Toyota acceleration: why I’m skeptical

by Ted Frank on March 11, 2010

Dating back to 1992 models, LA Times reporters found 56 deaths reported to NHTSA over the course of 19 model-years. If Toyota is suffering from electronic problems, these electronic problems should affect all drivers equally. If Toyota sudden acceleration is caused by driver pedal misapplication, then we should expect to see a disproportionate number of elderly and short drivers. Unfortunately, we don’t have driver heights, and in only 24 of the 56 cases, did the Times list the age of the driver.

The ages: 18, 21, 22*, 32, 34, 44, 45, 47, 56, 57, 58, 60, 61, 63, 66, 68, 71**, 72, 72, 77, 79, 83, 85, 89.
*Passenger victim was 22 and “friend” of driver.
**Passenger victim was 71 and married to husband-driver for 46 years.

The median age is 60.5; the majority of drivers are 60 or older; a third are older than 70. And I left out the case of a driver who was the son of a 94-year-old victim rather than guesstimate his age to be 65. That looks suspiciously like the makeup of Audi sudden acceleration cases, and a lot like driver error to me. Color me skeptical. Very very skeptical.

Update, March 12: Megan McArdle has done some very impressive journalism following up on my work to fill in the gaps that the LA Times left out. Here’s her spreadsheet. (McArdle also has the guts to mention the disproportionate number of immigrants in the sample, which I didn’t.) Her report makes me realize I made a mistake in the sequence above: I confused an 89-year-old passenger with a 71-year-old driver. In addition, the driver I conservatively estimated to be 71 above turns out to have been 75. And McArdle says that a driver I listed as 61 is 60. Here’s McArdle’s more complete and more accurate sequence; I’ve estimated three of the ages where they were not listed:

18, 21, 21*, 20s**, 32, 34, 36, 44, 45, 47, 56, 56, 57, 58, 60, 60, 63, 60s***, 66, 68, 71, 72, 72, 75, 75, 77, 77, 79, 83, 87
*Driver was with 21-year-old friend
**Driver had girlfriend and young daughter
***Driver was picking up 67-year-old friend for church.

This actually strengthens my case: the median age is 60, 16 out of 30 (or 15 out of 29) are 60 or older (as compared to 16% of drivers in all automotive fatalities)—that’s a relative risk of over 6. We’ve gone from a small sample size of 24 to a slightly less small sample size of 29-30, improving statistical significance.

Separately, reader G. writes:

Hey Ted: one more data point on why Mr. Prius Acceleration is likely a fake — the stretch of I8 where the incident occurred. If you were to pick the one stretch of highway in San Diego County where you could go 94 MPH with almost no traffic and almost no curves, that is the stretch. At about 15 miles east of San Diego that road becomes deserted at all hours — it runs out into the Imperial Valley and then into Arizona. I have driven it tens of times, at all times of day, and never hit traffic unless there was a Border Patrol checkpoint. It is also almost straight– with some very moderate curves and some hills. Counter-data points: (a) About 60 miles east of San Diego (heading East) you hit some severe curves and a steep downhill grade as the road heads out of the mountains and onto the desert floor. I wouldn’t want to head into that at 94 MPH, even if I was faking the acceleration; and (b) dude is from Jacumba, which is on that highway (he didn’t drive from another part of the area just to drive on the road.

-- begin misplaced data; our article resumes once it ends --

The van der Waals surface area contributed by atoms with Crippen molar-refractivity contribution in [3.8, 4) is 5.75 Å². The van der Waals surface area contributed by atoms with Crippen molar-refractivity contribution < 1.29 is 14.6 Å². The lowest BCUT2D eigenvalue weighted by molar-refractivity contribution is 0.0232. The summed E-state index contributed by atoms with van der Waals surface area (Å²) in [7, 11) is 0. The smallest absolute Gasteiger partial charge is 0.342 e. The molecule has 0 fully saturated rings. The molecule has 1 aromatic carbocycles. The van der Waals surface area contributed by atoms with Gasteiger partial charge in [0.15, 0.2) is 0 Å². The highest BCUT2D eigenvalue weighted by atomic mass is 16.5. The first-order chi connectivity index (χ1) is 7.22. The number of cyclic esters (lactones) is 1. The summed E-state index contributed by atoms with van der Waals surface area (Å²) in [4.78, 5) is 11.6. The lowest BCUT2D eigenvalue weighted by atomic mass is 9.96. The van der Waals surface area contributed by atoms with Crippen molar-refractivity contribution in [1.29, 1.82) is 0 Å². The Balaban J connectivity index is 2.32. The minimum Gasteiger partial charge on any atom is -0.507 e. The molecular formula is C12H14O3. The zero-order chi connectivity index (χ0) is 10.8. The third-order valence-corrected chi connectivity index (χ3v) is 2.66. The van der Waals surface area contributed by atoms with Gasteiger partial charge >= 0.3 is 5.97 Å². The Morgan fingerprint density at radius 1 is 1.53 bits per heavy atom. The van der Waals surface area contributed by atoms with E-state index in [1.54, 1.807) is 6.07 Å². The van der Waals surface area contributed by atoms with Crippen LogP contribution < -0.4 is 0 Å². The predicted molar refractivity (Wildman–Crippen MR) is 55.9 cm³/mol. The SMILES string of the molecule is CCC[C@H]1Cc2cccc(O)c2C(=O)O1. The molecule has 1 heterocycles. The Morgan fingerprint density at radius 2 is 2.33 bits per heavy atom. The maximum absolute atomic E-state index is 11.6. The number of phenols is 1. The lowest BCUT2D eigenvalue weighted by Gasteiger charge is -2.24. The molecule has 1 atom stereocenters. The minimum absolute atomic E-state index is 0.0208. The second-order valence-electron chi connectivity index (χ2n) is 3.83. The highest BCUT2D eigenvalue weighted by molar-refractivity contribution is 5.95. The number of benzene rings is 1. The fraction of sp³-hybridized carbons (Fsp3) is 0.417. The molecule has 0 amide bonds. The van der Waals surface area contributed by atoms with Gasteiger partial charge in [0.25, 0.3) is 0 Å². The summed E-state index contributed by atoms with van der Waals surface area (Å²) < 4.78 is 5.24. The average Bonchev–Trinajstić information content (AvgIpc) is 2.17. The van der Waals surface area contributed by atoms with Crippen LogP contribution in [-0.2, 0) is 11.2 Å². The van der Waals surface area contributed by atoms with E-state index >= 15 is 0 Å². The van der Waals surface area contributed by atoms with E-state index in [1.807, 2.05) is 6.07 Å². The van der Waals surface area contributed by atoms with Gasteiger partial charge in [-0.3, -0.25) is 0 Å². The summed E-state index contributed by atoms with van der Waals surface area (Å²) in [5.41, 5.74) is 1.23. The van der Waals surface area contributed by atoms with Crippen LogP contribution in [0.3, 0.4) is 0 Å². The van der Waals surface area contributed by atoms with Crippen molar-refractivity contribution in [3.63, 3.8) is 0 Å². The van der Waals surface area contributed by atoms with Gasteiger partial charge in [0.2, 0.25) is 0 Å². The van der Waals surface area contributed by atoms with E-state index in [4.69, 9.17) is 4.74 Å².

{ 14 trackbacks }

“I am not afraid of my Toyota Prius”
03.11.10 at 2:01 pm
Toyota (i.e., the Car; Not the Company) Discriminates against the Elderly | The Barstool Economists
03.12.10 at 8:29 am
Theodore H. Frank: I am not afraid of my Toyota Prius « Thoughts Of A Conservative Christian
03.12.10 at 3:08 pm
Average age of runaway Toyota drivers is over 60. | The Daily Caller - Breaking News, Opinion, Research, and Entertainment
03.12.10 at 3:24 pm
Waldo Jaquith - links for 2010-03-12
03.12.10 at 6:03 pm
The age of people who experience “sudden acceleration” in their Toyotas | Life, Liberty, and Property
03.12.10 at 11:01 pm
Variations on the theme of beige « Blunt Object
03.13.10 at 1:28 am
03.13.10 at 11:48 pm
London The » ‘Sudden Acceleration’ Evidence Against Toyota Weakens Under Examination
03.14.10 at 12:35 am
Quite possibly the last car you’ll ever own! | Akkam's Razor
03.14.10 at 9:25 am
Walter Olson: Toyota is Audi all over again | The Daily Caller - Breaking News, Opinion, Research, and Entertainment
03.15.10 at 10:12 am
The Toyota witch hunt « Benighted Comment
03.15.10 at 3:18 pm
Prius Frenzy: If you’re not elderly, phantom acceleration probably won’t kill you
03.15.10 at 9:24 pm
(Jalopnik) America, You Brought The Toyota Hoax On Yourself « Interesting finds
03.16.10 at 4:49 pm


1 steve 03.11.10 at 2:35 am

I’m wondering where all the news reports of people trapped at high speed are for the rest of the world?

I’m sure its no coincidence that every previous report of out of control cars was followed up later by reports of mental illness, and large amounts of anti -psychotic drugs. Floor mat entrapment does happen, but mats have much better anti creep features than they did some years ago. Electrical problems, where the gear, brake and off button don’t work….I think not

2 Clark 03.11.10 at 6:04 am

While in general I am suspicious of cause other than driver error, I think that intense computerization of cars can cause this problem. The reason in my opinion is no one can accurately predict how the million of lines of code controlling the entire vehicle will react under every circumstance. It is entirely possible to have rare events occur as a result of a combination of sensor inputs interacting with code to create sudden acceleration. These rare events would be virtually impossible to identify and replicate. This is the Achilles heel of computer programming. Programing requires that all conditions and variables are known in advance. This is simply impossible with our current technology.